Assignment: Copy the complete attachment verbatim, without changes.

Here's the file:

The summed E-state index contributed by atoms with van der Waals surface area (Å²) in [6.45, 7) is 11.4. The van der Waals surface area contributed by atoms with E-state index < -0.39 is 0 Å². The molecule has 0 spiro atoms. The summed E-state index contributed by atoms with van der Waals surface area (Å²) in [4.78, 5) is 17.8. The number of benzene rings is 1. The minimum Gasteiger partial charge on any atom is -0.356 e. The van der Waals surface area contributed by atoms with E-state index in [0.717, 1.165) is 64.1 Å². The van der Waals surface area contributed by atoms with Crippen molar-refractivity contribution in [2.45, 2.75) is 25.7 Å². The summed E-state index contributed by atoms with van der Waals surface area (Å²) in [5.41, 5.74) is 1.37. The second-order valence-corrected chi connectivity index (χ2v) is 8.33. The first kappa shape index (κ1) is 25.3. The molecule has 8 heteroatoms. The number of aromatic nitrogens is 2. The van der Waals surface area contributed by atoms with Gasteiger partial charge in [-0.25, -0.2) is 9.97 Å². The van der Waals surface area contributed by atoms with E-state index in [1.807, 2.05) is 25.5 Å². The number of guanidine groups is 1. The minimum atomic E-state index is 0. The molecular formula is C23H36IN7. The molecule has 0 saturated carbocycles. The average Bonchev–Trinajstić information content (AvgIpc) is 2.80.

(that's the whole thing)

The summed E-state index contributed by atoms with van der Waals surface area (Å²) in [6.45, 7) is 11.4. The van der Waals surface area contributed by atoms with E-state index < -0.39 is 0 Å². The molecule has 0 spiro atoms. The summed E-state index contributed by atoms with van der Waals surface area (Å²) in [4.78, 5) is 17.8. The number of benzene rings is 1. The minimum Gasteiger partial charge on any atom is -0.356 e. The van der Waals surface area contributed by atoms with E-state index in [0.717, 1.165) is 64.1 Å². The van der Waals surface area contributed by atoms with Crippen molar-refractivity contribution in [2.45, 2.75) is 25.7 Å². The summed E-state index contributed by atoms with van der Waals surface area (Å²) in [5.41, 5.74) is 1.37. The second-order valence-corrected chi connectivity index (χ2v) is 8.33. The first kappa shape index (κ1) is 25.3. The molecule has 8 heteroatoms. The number of aromatic nitrogens is 2. The van der Waals surface area contributed by atoms with Gasteiger partial charge in [-0.25, -0.2) is 9.97 Å². The van der Waals surface area contributed by atoms with E-state index in [1.807, 2.05) is 25.5 Å². The number of guanidine groups is 1. The minimum atomic E-state index is 0. The molecular formula is C23H36IN7. The molecule has 0 saturated carbocycles. The average Bonchev–Trinajstić information content (AvgIpc) is 2.80.